Becoming a Racer - By Michelle Potter

So, you have read all the reports about the various regattas going on around the country and followed the progress of ‘The Race’ last winder, and now you have the not so fleeting thought… ‘Hey, I can do that!’. Well, here is your chance to get started in racing. Just have a read of the following pearls of wisdom and you will start making the transition from rail meat, to rock star in no time.

Go to your local club, sailing centre of marina and find an entry level crewing position. Try and join someone’s boat for a race on a warm summer evening. If you luck into a crew position, all you will need is a hat, sunglasses, some deck shoes, gloves, an inflatable PFS and some sunscreen. All of this is for warm weather. In the cold weather, you will also want to add your own boots, foul weather gear, and a PFD that will give you extra insulation for when you are hanging off the rail. Once you are on board, by keeping your eyes and ears open you will quickly learn the basics of racing.


You are in the lucky minority if you enjoy your first crewing experience. Many people come into racing without any of the proper gear and are then surprised to find themselves bruised and cold at the end of the day. Other trainees find themselves with incompetent skippers who broach, yell, can’t make a decision and slam into other boats. I’ve met every different possible sort of helmsman, and all I have to tell you is to stick with it. You can just keep trading boards until you find a crew and skipper that you enjoy spending time with, and you will soon learn that this racing stuff can be a lot of fun.

You might like to go to some of the post race parties and introduce yourself to other crews and skippers. Another idea is to post your name onto online notice boards, or published crew lists, indicating that you are a novice but available to race. Let the local sailors know if you are interested in doing a particular job on board, like fly the kite, grind sheets, hang off the rail, or work the foredeck. As you sail more, and gain more experience, you will be able to try out all the different positions to see which one suits you best. What you are looking for is the ‘Dream Team’ and this will finally happen. You will find a group of like minded sailors that don’t mind teaching you what to do on the racecourse, and make you laugh. After I eventually found my Dream Team, I learnt a huge amount in just a few days.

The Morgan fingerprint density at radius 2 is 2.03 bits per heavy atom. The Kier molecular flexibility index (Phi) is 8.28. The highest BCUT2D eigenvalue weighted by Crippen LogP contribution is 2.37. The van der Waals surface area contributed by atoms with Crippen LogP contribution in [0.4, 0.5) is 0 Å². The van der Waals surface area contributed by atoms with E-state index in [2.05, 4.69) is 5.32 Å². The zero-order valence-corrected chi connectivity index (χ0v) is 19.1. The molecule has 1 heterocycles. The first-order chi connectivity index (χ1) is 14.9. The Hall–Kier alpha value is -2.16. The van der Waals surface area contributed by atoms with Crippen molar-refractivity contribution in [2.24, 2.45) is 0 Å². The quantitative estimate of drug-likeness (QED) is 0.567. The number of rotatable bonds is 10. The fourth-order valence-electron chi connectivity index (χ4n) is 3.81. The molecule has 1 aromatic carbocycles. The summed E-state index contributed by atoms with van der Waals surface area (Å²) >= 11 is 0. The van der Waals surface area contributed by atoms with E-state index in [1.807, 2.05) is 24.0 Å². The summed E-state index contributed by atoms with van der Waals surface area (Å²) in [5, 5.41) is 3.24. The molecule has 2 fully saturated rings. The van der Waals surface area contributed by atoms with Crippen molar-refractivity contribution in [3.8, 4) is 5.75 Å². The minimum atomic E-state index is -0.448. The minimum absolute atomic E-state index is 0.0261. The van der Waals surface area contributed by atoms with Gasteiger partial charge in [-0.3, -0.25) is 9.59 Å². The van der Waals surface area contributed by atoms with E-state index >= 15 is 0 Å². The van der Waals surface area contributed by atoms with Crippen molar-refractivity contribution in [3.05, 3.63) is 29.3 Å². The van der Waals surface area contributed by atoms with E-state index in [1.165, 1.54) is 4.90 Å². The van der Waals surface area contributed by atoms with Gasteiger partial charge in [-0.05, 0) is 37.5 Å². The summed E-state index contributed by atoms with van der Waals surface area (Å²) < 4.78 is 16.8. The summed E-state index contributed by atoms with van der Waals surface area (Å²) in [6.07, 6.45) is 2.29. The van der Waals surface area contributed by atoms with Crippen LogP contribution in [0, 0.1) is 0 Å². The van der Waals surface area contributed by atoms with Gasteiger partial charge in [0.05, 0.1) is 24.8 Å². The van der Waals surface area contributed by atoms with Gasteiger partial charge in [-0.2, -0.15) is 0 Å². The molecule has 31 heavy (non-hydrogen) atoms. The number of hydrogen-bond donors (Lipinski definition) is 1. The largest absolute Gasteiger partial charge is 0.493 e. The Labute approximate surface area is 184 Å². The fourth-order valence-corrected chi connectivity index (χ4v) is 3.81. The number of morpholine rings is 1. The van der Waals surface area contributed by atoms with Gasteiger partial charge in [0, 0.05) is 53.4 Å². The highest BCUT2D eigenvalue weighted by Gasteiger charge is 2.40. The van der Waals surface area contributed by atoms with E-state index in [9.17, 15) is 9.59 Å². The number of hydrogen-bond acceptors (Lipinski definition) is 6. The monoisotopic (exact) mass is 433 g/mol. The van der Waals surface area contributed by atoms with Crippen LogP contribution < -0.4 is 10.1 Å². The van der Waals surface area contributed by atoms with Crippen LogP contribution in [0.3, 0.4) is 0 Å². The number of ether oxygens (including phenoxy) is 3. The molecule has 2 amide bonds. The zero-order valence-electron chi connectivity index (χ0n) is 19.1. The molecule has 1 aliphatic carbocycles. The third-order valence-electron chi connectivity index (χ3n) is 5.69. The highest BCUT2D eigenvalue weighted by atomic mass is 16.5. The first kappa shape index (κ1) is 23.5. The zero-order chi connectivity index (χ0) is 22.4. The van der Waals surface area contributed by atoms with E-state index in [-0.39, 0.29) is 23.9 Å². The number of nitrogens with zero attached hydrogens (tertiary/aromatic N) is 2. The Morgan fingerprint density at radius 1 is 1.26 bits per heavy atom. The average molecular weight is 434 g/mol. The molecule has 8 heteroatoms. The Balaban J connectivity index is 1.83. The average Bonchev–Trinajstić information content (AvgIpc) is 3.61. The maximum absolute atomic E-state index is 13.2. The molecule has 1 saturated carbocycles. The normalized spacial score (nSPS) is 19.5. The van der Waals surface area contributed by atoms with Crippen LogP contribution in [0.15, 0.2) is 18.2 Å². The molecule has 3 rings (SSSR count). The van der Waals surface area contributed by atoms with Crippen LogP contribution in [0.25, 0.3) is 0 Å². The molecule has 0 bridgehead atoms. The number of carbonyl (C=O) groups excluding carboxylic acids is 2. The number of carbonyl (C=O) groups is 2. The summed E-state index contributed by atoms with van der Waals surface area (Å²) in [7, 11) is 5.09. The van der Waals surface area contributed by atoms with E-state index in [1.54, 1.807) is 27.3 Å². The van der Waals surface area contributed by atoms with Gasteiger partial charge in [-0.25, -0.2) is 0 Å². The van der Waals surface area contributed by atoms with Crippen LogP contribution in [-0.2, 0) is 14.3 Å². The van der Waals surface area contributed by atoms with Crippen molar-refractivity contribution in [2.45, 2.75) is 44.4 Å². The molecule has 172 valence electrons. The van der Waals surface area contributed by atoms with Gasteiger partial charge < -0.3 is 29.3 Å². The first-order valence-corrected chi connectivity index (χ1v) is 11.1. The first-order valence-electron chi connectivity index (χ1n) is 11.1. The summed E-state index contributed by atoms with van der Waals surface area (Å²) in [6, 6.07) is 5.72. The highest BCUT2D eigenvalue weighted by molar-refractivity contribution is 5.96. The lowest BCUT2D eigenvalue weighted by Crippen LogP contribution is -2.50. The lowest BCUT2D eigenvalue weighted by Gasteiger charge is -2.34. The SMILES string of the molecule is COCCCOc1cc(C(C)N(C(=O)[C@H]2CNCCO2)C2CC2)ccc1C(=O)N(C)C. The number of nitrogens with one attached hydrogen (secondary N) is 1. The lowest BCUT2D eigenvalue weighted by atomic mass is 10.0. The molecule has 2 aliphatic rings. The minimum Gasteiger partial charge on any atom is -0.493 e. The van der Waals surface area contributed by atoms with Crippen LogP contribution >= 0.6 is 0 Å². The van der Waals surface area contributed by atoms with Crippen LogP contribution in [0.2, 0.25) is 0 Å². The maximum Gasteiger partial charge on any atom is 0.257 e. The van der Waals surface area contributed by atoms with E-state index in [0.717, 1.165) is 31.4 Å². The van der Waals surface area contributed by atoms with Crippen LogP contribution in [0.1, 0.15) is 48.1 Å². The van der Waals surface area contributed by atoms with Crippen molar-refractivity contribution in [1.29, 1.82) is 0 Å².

1. The skipper pointed out as we headed out into San Francisco Bay, that I was meant to be moving my weight from one side of the boat to the other as she tacked. Finally- I had found a light at the end of the tunnel as I could see that the skipper was conscious of balancing the forces exerted on the boat.

2. When the grinder pointed to the three bottoms sitting on the jibsheets, and yelled ‘Butt cleat!’ to me, I realised that I had been committing a sin every time I sat on the rail. We would be sailing more efficiently, and I would have fewer bruises form sitting on the sheets too.

3. I learned that I would have a real job at the end of the downwind legs! My task was to stuff the spinnaker into it’s bag as quickly as I could. The crew gave me a tip to do this- I had to imagine that the sail was money and that I wanted to collect as much as I could before it all blew away. With the five other crew members shouting ‘Money, Money Money!’, I was encouraged to work efficiently and quickly.

4. I started to realise we might be racing in circles, or maybe triangles, when I started to study the course. I could see as we zipped up and down the start line that the committee boat wasn’t a target, it was simply a place for us to check in and depart from.

5. After all the experience I had, I could now understand the importance to find that guy ‘mark’.

Once you have found your Dream Team, you will begin to adapt to a new kind of communication. You will be socialising with other sailors and you’ll find your hands enacting out what is called ‘bar karate’, to mimic boat positions. You will pepper your speech with colourful phrases like ‘dogs in the house’, ‘footing’ and ‘lay line’. Then you will find that the discussions will turn to gear, and you will start to compare hip pads, fleece jackets, padded shorts and kneepads.

As you become more involved with racing, you may encounter some strange consequences. When I fell asleep once after a weekend of non stop racing, I had a strange dream in which I was wearing a Velcro racing suit that could keep me firmly attached to the boat because of the Velcro deck. Some sailors develop strange obsessions, by purchasing magazines and referring to World Champions and Olympic racers by their first names, or becoming preoccupied with the weather.

Whatever happens with your sailing, you can have my opinion that the racing bug is a healthy one to have. Just a small amount of racing experience will teach you a huge amount about sailing. Not about how to varnish teak, repair engines, electrical systems or anchoring- but real sailing. You will get to see how racing sailors balance the boat and adjust their sail trim. You’ll also learn how they compensate for the current when setting a course for the mark, and how you read the water for a puff of wind. Just by observing the experts around you, you will and have an insight into what it is to sail.

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This article was written by Michelle Potter and is copyright